The religious and spiritual references are usually abundant in Haitian art. Lissa uses a lot of the christian saints and vodou deities as a mean of projecting love and protection onto given issues, spaces, individuals. The Sacred Heart is a very commonly used imagery representing divine love. The name Tout Kè Sakre is in reference to that flaming heart and translates to “all hearts are sacred” highlighting the divine aspect of Love in itself. Not only that of “God”.
Not all of her pieces are specific references. Some simply reference the imagery or concept. This next piece is a fictional character she named Auntie Sismik; It is a reference to Haiti’s recent traumatic experience with earthquakes and other natural disasters her voluptuous shapes are intented to keep the ground stable in order to avoid aftershocks. The imagery is reminiscent of the goddess Erzulie, for she uses so many hearts and and references the concept of supreme protective feminine energy. This is a theme we both explore a lot both theorically and in imagery, that of female energy.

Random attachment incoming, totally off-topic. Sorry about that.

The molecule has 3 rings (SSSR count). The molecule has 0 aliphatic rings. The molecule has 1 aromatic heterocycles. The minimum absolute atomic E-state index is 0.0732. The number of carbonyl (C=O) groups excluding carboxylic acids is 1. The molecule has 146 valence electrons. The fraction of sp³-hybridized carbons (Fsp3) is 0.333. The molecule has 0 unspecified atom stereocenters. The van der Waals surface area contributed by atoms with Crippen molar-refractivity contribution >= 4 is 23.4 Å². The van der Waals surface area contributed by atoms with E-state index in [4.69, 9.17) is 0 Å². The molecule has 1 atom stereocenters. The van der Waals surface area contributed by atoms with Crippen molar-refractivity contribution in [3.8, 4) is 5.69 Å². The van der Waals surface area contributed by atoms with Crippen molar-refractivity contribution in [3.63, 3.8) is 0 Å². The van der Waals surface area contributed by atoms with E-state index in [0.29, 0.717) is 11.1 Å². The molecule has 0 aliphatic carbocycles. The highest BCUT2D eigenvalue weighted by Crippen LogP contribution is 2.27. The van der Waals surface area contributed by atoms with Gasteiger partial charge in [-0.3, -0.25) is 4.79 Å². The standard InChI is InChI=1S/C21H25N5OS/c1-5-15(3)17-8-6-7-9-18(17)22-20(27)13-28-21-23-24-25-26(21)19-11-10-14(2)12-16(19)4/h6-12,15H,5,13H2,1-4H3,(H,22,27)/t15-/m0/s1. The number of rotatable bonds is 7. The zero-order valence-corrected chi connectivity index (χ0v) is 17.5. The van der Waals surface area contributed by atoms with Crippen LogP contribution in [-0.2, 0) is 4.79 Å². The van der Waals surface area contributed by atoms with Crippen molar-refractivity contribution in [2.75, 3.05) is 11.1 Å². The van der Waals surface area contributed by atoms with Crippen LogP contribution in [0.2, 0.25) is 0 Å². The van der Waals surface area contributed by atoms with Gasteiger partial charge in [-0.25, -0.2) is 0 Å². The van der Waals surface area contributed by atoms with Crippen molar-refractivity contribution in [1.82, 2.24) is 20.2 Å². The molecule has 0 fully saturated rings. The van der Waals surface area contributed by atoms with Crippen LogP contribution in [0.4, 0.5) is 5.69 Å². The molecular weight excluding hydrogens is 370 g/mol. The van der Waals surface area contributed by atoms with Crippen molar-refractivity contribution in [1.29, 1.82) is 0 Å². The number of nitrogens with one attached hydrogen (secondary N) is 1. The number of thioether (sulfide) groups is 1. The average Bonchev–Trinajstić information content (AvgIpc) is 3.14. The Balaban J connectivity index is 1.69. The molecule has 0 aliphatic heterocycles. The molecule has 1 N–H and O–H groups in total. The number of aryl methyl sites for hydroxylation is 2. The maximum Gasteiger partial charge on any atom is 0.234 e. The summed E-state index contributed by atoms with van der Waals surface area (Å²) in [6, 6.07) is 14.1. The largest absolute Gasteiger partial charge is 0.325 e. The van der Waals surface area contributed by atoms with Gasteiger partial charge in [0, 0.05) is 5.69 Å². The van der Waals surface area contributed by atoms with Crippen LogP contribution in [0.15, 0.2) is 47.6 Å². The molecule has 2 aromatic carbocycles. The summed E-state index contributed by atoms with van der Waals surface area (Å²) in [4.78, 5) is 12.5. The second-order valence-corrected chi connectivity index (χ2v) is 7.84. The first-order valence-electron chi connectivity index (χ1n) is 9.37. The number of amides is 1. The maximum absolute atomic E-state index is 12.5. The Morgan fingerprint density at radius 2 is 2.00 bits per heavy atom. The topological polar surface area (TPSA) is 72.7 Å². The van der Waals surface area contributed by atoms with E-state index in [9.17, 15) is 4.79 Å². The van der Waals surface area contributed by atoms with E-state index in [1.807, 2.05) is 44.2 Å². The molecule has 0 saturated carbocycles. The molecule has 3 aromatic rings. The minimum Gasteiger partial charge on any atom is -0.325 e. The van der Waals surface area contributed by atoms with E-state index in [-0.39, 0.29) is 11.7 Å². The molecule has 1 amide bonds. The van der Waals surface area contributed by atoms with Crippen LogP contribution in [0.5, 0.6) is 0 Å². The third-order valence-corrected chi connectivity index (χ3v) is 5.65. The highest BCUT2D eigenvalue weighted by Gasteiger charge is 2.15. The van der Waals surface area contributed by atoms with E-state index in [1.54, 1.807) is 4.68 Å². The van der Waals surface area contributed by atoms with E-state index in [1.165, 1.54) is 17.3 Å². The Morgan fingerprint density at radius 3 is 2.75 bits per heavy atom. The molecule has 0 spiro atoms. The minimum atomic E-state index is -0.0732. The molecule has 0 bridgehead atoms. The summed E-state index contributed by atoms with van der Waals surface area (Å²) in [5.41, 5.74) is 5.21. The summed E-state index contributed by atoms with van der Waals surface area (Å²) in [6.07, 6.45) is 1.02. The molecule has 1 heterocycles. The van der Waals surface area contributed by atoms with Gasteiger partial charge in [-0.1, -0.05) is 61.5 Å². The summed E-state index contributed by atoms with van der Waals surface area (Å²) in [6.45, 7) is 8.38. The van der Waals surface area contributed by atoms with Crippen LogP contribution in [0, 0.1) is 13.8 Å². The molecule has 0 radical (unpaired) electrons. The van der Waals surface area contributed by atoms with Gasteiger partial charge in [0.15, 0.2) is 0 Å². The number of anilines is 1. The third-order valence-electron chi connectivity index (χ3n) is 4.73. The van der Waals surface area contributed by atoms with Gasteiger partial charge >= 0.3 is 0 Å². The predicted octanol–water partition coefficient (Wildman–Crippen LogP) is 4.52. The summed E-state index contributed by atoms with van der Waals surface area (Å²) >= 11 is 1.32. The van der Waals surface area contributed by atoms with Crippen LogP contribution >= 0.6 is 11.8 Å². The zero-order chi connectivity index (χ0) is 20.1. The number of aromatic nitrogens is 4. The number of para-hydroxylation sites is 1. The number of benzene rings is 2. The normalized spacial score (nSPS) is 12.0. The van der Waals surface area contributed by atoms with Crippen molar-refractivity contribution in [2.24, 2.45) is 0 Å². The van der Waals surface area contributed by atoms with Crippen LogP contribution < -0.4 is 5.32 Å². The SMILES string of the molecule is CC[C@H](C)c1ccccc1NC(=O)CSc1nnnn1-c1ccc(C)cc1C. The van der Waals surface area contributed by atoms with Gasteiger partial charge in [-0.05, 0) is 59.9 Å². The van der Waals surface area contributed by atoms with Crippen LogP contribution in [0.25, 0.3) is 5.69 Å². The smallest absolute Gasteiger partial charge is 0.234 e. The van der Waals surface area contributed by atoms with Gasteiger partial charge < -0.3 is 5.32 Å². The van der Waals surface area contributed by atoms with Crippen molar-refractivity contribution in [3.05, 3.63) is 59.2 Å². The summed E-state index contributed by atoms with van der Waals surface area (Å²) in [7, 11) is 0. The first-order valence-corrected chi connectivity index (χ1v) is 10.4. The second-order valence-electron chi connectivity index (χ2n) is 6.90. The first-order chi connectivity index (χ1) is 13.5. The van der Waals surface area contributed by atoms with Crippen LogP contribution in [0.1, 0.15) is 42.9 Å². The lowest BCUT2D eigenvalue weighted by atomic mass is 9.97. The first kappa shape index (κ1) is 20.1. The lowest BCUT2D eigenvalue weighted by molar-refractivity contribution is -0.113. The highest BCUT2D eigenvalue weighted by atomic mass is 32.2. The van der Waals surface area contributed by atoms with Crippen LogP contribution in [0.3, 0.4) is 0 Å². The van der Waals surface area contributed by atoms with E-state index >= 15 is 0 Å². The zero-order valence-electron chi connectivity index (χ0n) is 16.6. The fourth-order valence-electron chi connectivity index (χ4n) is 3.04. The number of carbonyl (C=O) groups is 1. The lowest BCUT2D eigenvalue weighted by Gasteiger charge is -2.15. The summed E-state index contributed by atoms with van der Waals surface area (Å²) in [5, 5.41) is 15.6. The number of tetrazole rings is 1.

The image of the Madonna both in a Christian and a Vodou context is used with all its slight variations to refer to different feminine spirits. Below we can see a few her interpretation of the Vodou Queen Erzulie Dantor, from the Petro family. She is a female warrior spirit from Africa who’s protective intentions are particularly aimed towards the youth and women dealing with struggle and suffering. She is represented by the Black Madonna.The heart that symbolizes her is usually juxtaposed with a sword, her colors are a darker blue (or sometimes leaning towards turquoise) and also red, for she is a Petro spirit. Either one of these characteristics alone is usually enough to depict her.